August 5, 2009 > Hospital Supports Youth Livestock Auction at the Alameda County Fair
Hospital Supports Youth Livestock Auction at the Alameda County Fair
Local Children Learn Lifelong Skills Along the Way
For many young people who go to the Alameda County Fair, it isn't just fun and games. Last month, girls and boys participating in the 4-H livestock project sold their farm animals at the Junior Livestock Auction. Washington Hospital has a long tradition of supporting children at this auction and this year, Kent Joraanstad, Chief of Rehabilitation & Education Services purchased 16 animals on behalf of the Hospital during the auction.
"The event gives Washington Hospital the chance to help the children and local farm and agricultural organizations by bidding on the livestock," says Kent. "These children put in a lot of hard work for several months to raise quality animals and the Hospital has always been a strong advocate of community organizations and projects, helping to give back to the residents of Washington Township."
Participating children select a calf, hog or lamb from a local ranch, raise it specifically for the market and then auction it at the fair each July. The livestock that is purchased is processed and then used to feed patients and employees at the Hospital. This year, the Hospital purchased nearly $29,000 worth of livestock at the junior auction.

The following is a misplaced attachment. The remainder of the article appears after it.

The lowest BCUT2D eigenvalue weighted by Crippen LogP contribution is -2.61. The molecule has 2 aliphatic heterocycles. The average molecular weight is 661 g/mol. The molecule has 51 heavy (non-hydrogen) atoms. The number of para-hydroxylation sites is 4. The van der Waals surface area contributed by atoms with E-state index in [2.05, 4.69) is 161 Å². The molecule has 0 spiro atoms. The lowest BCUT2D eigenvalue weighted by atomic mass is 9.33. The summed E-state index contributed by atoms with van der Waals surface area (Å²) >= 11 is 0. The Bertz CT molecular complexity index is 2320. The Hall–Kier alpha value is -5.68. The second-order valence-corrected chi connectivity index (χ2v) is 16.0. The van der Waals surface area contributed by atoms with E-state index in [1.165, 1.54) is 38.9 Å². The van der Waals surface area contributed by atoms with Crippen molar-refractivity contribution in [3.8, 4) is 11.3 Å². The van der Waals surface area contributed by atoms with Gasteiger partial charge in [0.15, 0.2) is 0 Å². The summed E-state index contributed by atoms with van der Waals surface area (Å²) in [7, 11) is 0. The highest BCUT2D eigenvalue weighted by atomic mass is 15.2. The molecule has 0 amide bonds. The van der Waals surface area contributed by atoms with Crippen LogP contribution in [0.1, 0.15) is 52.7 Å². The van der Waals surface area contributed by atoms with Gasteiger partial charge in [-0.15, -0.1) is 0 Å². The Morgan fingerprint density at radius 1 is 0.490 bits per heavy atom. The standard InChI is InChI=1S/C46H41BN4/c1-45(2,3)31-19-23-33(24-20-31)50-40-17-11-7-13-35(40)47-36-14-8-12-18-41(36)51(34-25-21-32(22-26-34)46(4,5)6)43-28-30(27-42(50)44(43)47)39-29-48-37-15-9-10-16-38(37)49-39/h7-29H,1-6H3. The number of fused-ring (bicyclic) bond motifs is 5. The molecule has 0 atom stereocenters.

Regina Weir, a Washington Hospital Service League Volunteer has two grandchildren that participate in raising farm animals. This year, her 12-year-old granddaughter Kamryn raised three pigs and one of them was purchased by Washington Hospital.
According to Weir, this was the fifth year that her granddaughter raised livestock.
"Everyday, Kamryn was responsible for feeding, washing and cleaning up after the pigs and she also recorded the medical history of the pigs and charted their shots and vitamin intake." says Weir. "Many hours are spent to ensure that the animals are on the right diet and that they're not overweight before they are weighed at the auction."
According to Weir, both her granddaughter and grandson have really enjoyed raising animals for the Alameda County Fair. For Kamryn, her daily rituals began early every morning before school to feed the pigs and then after school, she would feed them again and clean up after them.
"Caring for livestock builds responsibility and it also helps children develop teamwork and leadership skills," adds Weir. "The children that get involved in these activities are learning important life lessons along the way."
To learn more about community programs supported by Washington Hospital, visit www.whhs.com.